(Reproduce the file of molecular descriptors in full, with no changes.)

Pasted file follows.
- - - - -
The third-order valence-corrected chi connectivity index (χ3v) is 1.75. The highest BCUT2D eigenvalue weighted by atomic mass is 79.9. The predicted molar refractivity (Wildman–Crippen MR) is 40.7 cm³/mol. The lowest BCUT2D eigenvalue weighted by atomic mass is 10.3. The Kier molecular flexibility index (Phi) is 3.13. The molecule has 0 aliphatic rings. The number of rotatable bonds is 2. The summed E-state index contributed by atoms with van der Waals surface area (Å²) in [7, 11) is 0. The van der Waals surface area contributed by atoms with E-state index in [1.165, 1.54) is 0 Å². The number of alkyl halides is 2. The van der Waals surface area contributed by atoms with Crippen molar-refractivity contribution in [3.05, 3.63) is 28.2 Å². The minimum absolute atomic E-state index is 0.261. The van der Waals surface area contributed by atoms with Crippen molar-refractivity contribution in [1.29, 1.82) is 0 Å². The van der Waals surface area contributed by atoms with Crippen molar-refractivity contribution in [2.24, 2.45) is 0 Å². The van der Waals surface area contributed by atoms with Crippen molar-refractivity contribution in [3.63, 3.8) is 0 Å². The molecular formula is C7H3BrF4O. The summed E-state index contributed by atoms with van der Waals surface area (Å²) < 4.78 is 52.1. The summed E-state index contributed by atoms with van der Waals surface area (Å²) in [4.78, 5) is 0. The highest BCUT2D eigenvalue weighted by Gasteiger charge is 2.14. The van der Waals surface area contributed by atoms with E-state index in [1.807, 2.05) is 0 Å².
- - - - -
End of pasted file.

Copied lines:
The third-order valence-corrected chi connectivity index (χ3v) is 1.75. The highest BCUT2D eigenvalue weighted by atomic mass is 79.9. The predicted molar refractivity (Wildman–Crippen MR) is 40.7 cm³/mol. The lowest BCUT2D eigenvalue weighted by atomic mass is 10.3. The Kier molecular flexibility index (Phi) is 3.13. The molecule has 0 aliphatic rings. The number of rotatable bonds is 2. The summed E-state index contributed by atoms with van der Waals surface area (Å²) in [7, 11) is 0. The van der Waals surface area contributed by atoms with E-state index in [1.165, 1.54) is 0 Å². The number of alkyl halides is 2. The van der Waals surface area contributed by atoms with Crippen molar-refractivity contribution in [3.05, 3.63) is 28.2 Å². The minimum absolute atomic E-state index is 0.261. The van der Waals surface area contributed by atoms with Crippen molar-refractivity contribution in [1.29, 1.82) is 0 Å². The van der Waals surface area contributed by atoms with Crippen molar-refractivity contribution in [2.24, 2.45) is 0 Å². The van der Waals surface area contributed by atoms with Crippen molar-refractivity contribution in [3.63, 3.8) is 0 Å². The molecular formula is C7H3BrF4O. The summed E-state index contributed by atoms with van der Waals surface area (Å²) < 4.78 is 52.1. The summed E-state index contributed by atoms with van der Waals surface area (Å²) in [4.78, 5) is 0. The highest BCUT2D eigenvalue weighted by Gasteiger charge is 2.14. The van der Waals surface area contributed by atoms with E-state index in [1.807, 2.05) is 0 Å².